dodgy queries

Why did an Odisha MP bring up a Meghalaya coal mining ban in Parliament?

Puri's Lok Sabha MP, Pinaki Misra, is one of the lawyers for the state of Meghalaya in its application against the ban on rat-hole coal mining.

On April 17, the National Green Tribunal banned a practice prevalent in Meghalaya of extracting coal through a process called rat-hole mining. Ever since then, miners and the state government have been fighting against the ban.

But on July 22, their efforts got unexpected assistance from Odisha, when Pinaki Misra, a Biju Janata Dal member of parliament from Puri raised the topic in a budget discussion in the Lok Sabha.

Misra wanted Minister of Environment and Forests, Prakash Javadekar, to clarify the ministry’s stand on the Meghalaya stay before a tribunal hearing to be held on August 1.

“It concerns the livelihood of thousands of tribals in Meghalaya who have been engaged in rat-hole mining which is the mining in their backyard for coal for the past 200 years,” said Misra, adding that the state had been asking for a clarification from the environment ministry on the tribunal injunction for some time.

Misra has a personal interest in the ban. He is one of several advocates representing the Meghalaya government at the tribunal hearings. He admitted his interest freely, before he was interrupted by SS Ahluwalia, a Bharatiya Janata Party from Darjeeling, who also pointed this out using an unparliamentary word. This led to a minor disruption in the house.

There is no rule in parliament that forbids Misra from raising issues in which he has vested interests, said Subhash Kashyap, a parliamentary expert. But there might be a question of propriety. Should Misra have used his parliamentary privilege to seek a ministerial response in a case that he is involved with?

“I cannot comment on this as the exchange was expunged from the record,” Misra told on the phone.

Chairperson P Thambidurai, however, only expunged one word from the interaction.

Either way, the controversy has focused attention on a contentious form of mining that is highly hazardous both to people and the environment.

Rat-hole mining is a highly lucrative traditional practice that involves digging a shaft above a deposit and then branching out sideways to extract coal by hand. The mines are small and often no higher than five feet, which means that children are often sent down to gather coal in cane baskets, at grave risk to their lives and health. In July 2012, 15 miners drowned after a downpour trapped them in such holes.

The National Green Tribunal, a body set up in 2010 to address environmental disputes swiftly, took cognizance of this practice in April, when the All Dimasa Students’ Union filed an application asking that it be banned in the Jaintia Hills district. The tribunal decided to ban it across the state. Mine owners attempted to challenge the ban in the Supreme Court in May, but the court directed them back to the tribunal for further hearings.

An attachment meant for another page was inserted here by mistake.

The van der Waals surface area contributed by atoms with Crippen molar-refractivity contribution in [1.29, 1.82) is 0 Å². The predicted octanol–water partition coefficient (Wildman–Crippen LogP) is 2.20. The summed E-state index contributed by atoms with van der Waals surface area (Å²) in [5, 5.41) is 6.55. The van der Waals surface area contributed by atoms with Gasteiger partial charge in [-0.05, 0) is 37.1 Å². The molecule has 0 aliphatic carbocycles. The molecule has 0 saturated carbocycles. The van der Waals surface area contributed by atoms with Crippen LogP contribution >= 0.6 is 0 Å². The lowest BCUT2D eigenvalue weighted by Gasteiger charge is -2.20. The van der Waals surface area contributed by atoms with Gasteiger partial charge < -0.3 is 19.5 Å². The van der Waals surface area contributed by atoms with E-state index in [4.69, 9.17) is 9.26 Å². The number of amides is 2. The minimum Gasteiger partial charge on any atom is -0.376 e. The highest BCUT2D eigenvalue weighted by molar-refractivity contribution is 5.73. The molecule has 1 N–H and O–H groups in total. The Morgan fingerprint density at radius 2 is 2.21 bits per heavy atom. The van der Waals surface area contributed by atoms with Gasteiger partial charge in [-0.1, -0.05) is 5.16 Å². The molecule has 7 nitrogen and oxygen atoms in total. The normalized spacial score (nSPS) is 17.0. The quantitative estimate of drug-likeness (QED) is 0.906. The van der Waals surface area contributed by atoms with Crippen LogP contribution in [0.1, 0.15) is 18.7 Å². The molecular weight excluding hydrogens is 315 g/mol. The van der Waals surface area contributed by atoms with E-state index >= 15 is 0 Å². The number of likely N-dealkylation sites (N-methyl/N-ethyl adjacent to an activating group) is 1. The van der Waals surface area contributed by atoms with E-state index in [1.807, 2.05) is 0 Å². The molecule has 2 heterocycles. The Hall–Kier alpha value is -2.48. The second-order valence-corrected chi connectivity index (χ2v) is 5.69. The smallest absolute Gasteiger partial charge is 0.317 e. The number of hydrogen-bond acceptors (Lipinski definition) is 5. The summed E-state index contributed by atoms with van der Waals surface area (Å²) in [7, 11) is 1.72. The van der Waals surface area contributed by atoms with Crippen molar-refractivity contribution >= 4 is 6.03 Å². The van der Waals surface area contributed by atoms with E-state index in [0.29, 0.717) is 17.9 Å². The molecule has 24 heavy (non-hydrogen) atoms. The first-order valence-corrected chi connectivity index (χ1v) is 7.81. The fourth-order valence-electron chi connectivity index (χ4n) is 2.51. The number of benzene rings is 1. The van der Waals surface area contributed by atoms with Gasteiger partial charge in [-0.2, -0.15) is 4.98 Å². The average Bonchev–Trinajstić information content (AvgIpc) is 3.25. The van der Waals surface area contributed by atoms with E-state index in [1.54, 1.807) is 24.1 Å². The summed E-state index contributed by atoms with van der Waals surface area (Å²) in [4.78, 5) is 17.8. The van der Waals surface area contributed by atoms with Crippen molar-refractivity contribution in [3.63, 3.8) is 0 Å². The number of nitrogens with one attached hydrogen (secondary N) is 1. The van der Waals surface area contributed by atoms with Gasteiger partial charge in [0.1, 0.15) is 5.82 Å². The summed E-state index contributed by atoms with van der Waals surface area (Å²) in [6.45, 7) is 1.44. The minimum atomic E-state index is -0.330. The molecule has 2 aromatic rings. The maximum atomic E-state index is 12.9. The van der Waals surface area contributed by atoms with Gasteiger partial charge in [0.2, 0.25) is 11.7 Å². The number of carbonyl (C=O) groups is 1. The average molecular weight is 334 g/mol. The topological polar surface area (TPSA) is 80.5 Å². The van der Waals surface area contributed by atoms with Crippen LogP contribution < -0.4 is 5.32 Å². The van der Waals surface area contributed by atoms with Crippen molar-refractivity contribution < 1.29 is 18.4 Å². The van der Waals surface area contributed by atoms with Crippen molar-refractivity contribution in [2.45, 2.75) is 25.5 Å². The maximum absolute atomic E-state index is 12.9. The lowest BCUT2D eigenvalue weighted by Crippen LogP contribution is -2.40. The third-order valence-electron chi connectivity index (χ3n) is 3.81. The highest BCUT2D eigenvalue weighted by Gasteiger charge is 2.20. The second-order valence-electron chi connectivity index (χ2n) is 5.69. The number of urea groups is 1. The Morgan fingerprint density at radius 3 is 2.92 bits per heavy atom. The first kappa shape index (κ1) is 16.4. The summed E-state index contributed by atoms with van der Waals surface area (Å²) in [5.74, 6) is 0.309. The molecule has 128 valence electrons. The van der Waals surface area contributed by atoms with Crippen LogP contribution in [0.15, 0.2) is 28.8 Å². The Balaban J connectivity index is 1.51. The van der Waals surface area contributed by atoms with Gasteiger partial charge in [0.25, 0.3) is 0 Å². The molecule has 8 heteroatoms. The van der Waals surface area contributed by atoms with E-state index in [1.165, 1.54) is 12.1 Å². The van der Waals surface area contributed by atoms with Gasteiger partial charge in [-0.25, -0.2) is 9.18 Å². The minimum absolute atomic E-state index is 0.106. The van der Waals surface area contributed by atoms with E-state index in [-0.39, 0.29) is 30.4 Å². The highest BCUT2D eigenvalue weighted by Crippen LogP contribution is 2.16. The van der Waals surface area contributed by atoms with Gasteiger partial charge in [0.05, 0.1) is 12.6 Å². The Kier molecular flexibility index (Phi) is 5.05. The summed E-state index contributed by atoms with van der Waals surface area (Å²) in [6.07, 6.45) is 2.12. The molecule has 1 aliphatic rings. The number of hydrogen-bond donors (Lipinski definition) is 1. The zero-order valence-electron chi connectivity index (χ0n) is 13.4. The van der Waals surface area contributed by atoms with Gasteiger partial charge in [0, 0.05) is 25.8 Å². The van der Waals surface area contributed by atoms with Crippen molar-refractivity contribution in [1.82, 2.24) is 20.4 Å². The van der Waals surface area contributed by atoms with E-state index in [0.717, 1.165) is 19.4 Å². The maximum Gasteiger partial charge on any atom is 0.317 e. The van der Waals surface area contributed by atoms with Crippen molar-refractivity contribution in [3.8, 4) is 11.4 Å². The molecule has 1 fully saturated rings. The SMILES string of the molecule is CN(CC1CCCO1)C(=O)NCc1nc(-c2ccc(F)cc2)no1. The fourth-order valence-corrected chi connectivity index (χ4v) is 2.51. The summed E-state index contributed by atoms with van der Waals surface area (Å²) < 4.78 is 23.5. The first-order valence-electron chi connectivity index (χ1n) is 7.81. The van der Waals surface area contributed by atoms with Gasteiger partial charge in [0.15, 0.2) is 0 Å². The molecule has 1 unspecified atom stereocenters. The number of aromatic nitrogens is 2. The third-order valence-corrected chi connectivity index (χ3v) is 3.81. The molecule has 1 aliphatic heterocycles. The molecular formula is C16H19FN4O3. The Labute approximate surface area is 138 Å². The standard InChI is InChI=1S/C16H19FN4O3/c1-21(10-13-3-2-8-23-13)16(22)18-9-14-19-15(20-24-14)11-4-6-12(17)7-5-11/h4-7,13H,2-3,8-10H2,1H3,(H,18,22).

“The stakes are normally high in environmental cases,” said Sudiep Shrivastava, an environmental lawyer.“Small offenders and companies don’t go to the Supreme Court first, but to the NGT. But for most large companies, they challenge even the initial stay and proceedings of the NGT in the Supreme Court.”

This, he said, delays the process, defeating the purpose of the NGT Act. In some cases, the company succeeds and the Supreme Court grants a stay on the tribunal hearings. Others, such as the current one, are sent back to the tribunal to contest on merit. In the worst case, appeals remain pending, allowing the status quo to persist.

In Meghalaya, there is no clarity on the legality or licencing required for rat hole mining. This is complicated by Meghalaya’s convoluted land use laws. Meghalaya is one of four other states in the sixth schedule that has autonomous district councils that decide how to allot land for agricultural and non-agricultural purposes.

Supporters of the mines say that this applies to all land above and below the surface and that they can mine without clearances or licences from the state or central government. However, the state government and the Ministry of Coal have both clarified that national mining laws apply to the state.

“The problem arises when mining is done without any kind of permissions,” said Shilpa Chohan a lawyer who worked with the environmental non-governmental organisation Samrakshan Trust in a similar case in the South Garo Hills in 2007 that led to this clarification.“What actually happens is that the mining department gets royalties on the illegally mined coal the moment it is moved out.”

Anyone in the state can dig a mine on their own property at will as there is no overseeing authority, leading to a boggling density of mines. Rajkamal Goswami, a PhD student at the Ashoka Trust for Research in Ecology and the Environment, who has worked in Meghalaya for five years, once counted 95 mines in one square kilometre of land he surveyed in the East Jaintia Hills district.

“The real question now is whether it will ever come under government supervision,” said Goswami. “There is a lot of resistance today among mining people.”

The last time the state tried to impose controls on mining, Meghalaya was still a part of Assam. Agitations about that, he said, led to separation of the state in 1972.

For now, despite Misra’s entreaties, the environment ministry has not yet taken a stand on the case. In the latest hearing on August 1, the green tribunal firmly reiterated its stand against rat hole mining. It is likely that the hearings will keep going on.

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